The municipalities in Sweden can use the PBL-legislation to request a land developer to fund new
public infrastructure in the dwelling area where the developer are active. The municipality have
had two options to choose between. To purchase a contract with an entrepreneur that build the
infrastructure paid by the developer, or let the developer both build and pay the infrastructure.
The La Scala-judgment came 2001 from the EG-tribunal. This judgment have by many people
been interpreted as that as public infrastructure in Sweden should be purchased by the
municipalities through LOU.
Therefore, the purpose of this report is to discuss how the land development process has
changed and which problems that have arisen since 2010, when it became customary that the
municipality should procure public streets and sewage facilities under the Swedish Public
Procurement Act (“LOU”). The purpose is also to discuss if this way to proceed satisfies the
purpose of LOU and also discuss if their can be any alternative interpretations of the La Scalajudgment
than have been done so far for Swedish conditions.
The questions that became a consequence of the purpose where answered as follow in the report:
Today, the general rule is that the municipality is to purchase all public streets itself in the land
development process. This rule has replaced the freedom of choosing whether to do so, that
previously existed. Necessary land transfers take place today at an early stage of the process, often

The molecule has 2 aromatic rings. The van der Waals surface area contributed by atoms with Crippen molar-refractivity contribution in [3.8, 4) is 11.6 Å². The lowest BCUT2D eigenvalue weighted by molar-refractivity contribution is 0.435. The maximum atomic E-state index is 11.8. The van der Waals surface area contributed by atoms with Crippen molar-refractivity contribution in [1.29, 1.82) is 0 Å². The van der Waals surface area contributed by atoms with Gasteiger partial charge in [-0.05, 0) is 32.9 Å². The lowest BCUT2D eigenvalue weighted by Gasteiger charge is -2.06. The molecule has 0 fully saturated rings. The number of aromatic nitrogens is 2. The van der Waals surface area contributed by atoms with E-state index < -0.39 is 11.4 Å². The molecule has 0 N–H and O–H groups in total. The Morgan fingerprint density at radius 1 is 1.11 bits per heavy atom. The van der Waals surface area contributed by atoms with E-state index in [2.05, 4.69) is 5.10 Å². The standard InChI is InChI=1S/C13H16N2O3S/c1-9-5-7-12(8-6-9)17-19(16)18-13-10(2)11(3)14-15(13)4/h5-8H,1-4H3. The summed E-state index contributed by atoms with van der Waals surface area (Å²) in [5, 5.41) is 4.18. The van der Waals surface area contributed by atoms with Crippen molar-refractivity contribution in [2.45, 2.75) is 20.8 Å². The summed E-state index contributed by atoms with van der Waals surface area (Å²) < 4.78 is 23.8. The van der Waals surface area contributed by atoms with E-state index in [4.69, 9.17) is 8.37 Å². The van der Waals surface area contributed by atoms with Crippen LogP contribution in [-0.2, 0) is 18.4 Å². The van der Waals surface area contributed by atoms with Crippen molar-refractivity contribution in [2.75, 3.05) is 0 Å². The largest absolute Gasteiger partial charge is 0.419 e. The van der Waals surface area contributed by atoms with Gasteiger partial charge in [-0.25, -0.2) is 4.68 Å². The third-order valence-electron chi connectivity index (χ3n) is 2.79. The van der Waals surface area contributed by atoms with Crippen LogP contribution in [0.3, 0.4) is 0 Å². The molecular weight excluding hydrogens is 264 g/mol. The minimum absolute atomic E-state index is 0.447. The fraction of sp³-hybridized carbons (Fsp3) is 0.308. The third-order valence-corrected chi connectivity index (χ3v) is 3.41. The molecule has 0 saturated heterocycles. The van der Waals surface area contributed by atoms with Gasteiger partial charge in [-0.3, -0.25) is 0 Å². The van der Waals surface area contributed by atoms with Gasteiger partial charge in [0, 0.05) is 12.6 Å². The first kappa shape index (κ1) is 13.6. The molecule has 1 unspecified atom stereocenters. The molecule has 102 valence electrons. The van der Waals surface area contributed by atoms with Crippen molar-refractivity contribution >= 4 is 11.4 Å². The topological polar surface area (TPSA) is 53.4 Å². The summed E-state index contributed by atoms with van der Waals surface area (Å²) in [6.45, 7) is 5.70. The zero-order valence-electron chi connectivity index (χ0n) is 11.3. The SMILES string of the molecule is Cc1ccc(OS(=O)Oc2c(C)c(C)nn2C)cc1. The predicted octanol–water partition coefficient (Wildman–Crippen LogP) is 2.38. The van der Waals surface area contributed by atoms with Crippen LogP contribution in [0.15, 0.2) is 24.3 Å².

when the zoning plan becomes valid, as compared to before when it took place late in the land
Some problems have arisen in cases when the municipality procures. This leads to the conclusion
that the land development process today has become more risky, significantly more expensive,
and that it takes longer time before the houses are ready for occupants to move in to, than
previously was the case.
To what extent does this new procedure implement LOU’s purpose?
LOU's purpose, to get an effectively use of tax money, is not fulfilled by this procedure because
the municipalities do not have any expenditures, which means that there are no funds which can
be considered “effectively used”. As the municipality has no cost, it is questionable whether it
really is to the municipality that an entrepreneur sells his services, rather than to the land
developer paying for the services. Overall, this means that the purpose is probably not fulfilled by
this new procedure.
In what situations can the LOU procedure be questioned?
The consequences of LOU can be questioned where it leads to major problems that would not
occur if the legislation was more flexible. An example of this is when there is a lone land
developer, who builds on his own property. If the municipality procures this, as happens today,
problems arise in terms of money, time and coordination problems. This because it is more
efficient if the developer that are already active in the area build all necessary infrastructure.
Can any other interpretations of the La Scala-judgment and it´s relationship to the
Swedish development process be found?
One alternative interpret is that the municipal should use LOU on this kind of contracts when
there is a risk that the municipal lose financial resources if they don´t do it. In the Italian
development process there is always a risk that the municipal lose financial resources if they
don´t purchase the contracts. The Swedish land development legislation are structured so the
municipality never take a risk to lose financial recourses if they let the developer build everything
in the area and therefore the municipality never can lose financial recourses in these cases. The
Swedish municipalities don’t get any advantages if they use LOU here because the developer pays
the real cost for all parts of the contract. Therefore, LOU is irrelevant in this part of the